With the launch of the “Cascade Lake” processors, the second generation of its Xeon SP family of server CPUs, the fullness of the “Purley” server platform that we heard about way back in 2015 is finally being delivered.
Intel delivered substantial parts of with the first generation “Skylake” Xeon SP chips back in July 2017, but the “Apache Pass” Optane 3D XPoint memory sticks did not make it into Skylake as planned. The Cascade Lake family of chips also include hardware mitigations for the Spectre/Meltdown speculative execution vulnerabilities, which means software patches that often slowed down performance or in some cases required customers to turn off HyperThreading to be fully protected. Many companies obviously did not do this, since there are no known exploits of these vulnerabilities. But some had to, and that had a very big impact on the bin packing of virtual machines on prior Xeon-based systems.
The DLBoost machine learning training modifications to the AVX-512 vector math units, which allow for 8-bit INT8 instructions to be batched up and pushed through these on-chip accelerators and which are also known as the Vector Neural Network Instructions, or VNNI, were slated for the “Ice Lake” Xeons, but have been pulled in to the Cascade Lake generation to help Intel maintain its market share in machine learning inference. The Cascade Lake chips also support DDR4 memory that runs slightly faster than that of the Skylakes, at 2.93 GHz compared to 2.67 GHz.
The point is, now the remaining Purley platform features plus mitigations for Spectre/Meltdown and DLBoost (which was originally expected around 2019 in a different chip) are rolling out with Cascade Lake processors, which plug into the same Socket P sockets that the Skylake processors did, making it a snap for OEMs and ODMs to qualify the new chips and get them in the field.
In addition, in an effort to compete with impending AMD “Rome” Epyc processors, which have more memory controllers and thus more memory bandwidth as well as more cores, and to a lesser extent IBM’s Power9, Marvell’s ThunderX2, and Ampere’s “Skylark” eMAG, Intel is also cramming two whole Cascade Lake processors into a single socket which is calls the Cascade Lake-AP, for short for Advanced Performance. This was not originally part of the Purley plan, and it is not the first time that a chip maker has doubled up chippery inside of a socket when a monolithic part did not give enough oomph of one kind or another.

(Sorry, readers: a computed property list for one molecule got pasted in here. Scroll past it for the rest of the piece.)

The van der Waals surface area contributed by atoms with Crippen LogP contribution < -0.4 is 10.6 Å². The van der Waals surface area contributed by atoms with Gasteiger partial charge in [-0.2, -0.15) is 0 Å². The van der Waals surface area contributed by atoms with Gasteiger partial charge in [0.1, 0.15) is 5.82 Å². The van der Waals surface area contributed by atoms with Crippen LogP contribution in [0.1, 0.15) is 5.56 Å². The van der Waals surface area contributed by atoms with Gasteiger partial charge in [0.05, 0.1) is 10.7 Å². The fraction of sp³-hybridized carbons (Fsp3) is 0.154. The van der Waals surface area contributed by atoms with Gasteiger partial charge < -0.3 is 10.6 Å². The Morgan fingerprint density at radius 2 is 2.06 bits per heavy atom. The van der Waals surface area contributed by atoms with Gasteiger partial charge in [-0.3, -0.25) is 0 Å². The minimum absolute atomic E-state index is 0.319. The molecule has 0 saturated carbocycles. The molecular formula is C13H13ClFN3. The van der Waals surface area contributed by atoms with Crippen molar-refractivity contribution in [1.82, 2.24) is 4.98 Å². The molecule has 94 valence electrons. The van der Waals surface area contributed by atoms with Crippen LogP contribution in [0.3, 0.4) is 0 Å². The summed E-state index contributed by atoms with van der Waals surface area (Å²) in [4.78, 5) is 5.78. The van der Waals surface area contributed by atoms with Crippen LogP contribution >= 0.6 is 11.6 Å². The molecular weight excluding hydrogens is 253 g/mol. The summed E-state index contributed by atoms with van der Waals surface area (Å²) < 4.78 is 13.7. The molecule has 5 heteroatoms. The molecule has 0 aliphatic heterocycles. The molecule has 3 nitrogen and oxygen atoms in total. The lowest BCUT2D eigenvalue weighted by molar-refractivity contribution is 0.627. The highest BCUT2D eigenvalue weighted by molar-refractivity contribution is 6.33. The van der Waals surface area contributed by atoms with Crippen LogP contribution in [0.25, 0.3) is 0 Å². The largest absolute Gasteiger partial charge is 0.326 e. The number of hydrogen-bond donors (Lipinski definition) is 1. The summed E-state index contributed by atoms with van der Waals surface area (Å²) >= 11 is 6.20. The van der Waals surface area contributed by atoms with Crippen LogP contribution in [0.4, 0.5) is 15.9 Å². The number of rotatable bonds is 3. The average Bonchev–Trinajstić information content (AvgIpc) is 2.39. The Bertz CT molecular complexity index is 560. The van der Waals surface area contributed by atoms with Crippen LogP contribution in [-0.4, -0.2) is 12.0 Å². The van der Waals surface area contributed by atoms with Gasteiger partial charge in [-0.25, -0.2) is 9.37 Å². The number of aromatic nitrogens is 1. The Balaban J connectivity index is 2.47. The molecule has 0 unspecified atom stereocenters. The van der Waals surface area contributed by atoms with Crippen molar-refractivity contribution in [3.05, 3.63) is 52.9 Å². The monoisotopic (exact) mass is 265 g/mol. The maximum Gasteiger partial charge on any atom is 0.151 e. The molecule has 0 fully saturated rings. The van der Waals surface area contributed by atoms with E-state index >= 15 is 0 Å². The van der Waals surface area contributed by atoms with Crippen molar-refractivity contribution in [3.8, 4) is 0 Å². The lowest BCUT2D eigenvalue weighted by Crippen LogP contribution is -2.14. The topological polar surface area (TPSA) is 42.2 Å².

Intel revealed the Cascade Lake-AP multichip modules back in November, ahead of the Supercomputing 2018 conference and concurrent with the “Next Horizon” datacenter event that AMD was hosting to talk up the Rome Eypc chips, which will have 64 cores and eight memory controllers in a multichip module that can slide right into existing Epyc 7000 systems using the first generation “Naples” chips that AMD launched just ahead of the Intel Skylake chips nearly two years ago. At that time, Intel talked about delivering a doubled-up Cascade Lake that had a total of 48 cores and twelve memory controllers (six per physical chip), but in a new twist announced today, Intel has let the heat dissipation rise and is delivering Cascade Lake-AP chips that scale all the way up to the full complement of 28 cores per chip or 56 cores per socket. The other twist to the Cascade Lake-AP is that it is only available as a single platform from Intel, and as far as we know, no one is able to create their own motherboards for the processors and their custom socket.
Intel first started talking about the tweaks it was making in the Cascade Lake chips last summer at the Hot Chips 30 conference in Silicon Valley, but we had already given you some of the skinny on Intel’s Xeon roadmaps, including a peek at the “Cooper Lake” chips due later this year with support for the bfloat16 floating point format that Google supports in its TPU 3.0 processor and also at the future “Ice Lake” Xeons, which will be the company’s first 10 nanometer chips after many delays that have, quite frankly, given AMD an opening in the X86 server arena. Intel is getting its 10 nanometer act together, and is looking to put out a steady cadence of new cores and new processors, and quite possibly with a chiplet architecture akin to that which both AMD and IBM have used to mitigate risk and avoid waste in their server processors.
This chart nearly sums up the two server platforms and four different Xeon processor families, with their major distinctions:
That top memory speed is no longer accurate in the table.
There is not really one Cascade Lake chip, but three, mirroring the approach that Intel used with Skylake Xeon SP processors, which we detailed in our Skylake architecture deep dive back in the summer of 2017. As we expected, Intel is delivering Low Core Count (LCC), High Core Count (HCC), and Extreme Core Count (XCC) variants of the Cascade Lake chips, which have 10, 18, and 28 cores maximum respectively, the same three styles of chips that bear the Skylake name. The chips also have the same L1, L2, and L3 cache sizes and all of the I/O feeds and speeds are the same across the Skylake and Cascade Lake Xeons, and we also expect this to be true with the Cooper Lake Xeon SPs coming later this year. The Cascade Lake and Cooper Lake cores are tweaks of Skylake, not a substantial change to the microarchitecture. Architecturally, this is the pattern we have come to expect from Intel, but we are missing the 10 nanometer process shrink that would have come out this year to allow Intel to boost performance and maybe add some cores as it left the Skylake architecture largely unchanged while paddling over to Ice Lake. Ice Lake, as it turns out, will have both a process shrink to 10 nanometers and a new “Sunny Cove” core coming at the same time, with initial shipments later this year and a ramp in the first half of 2020.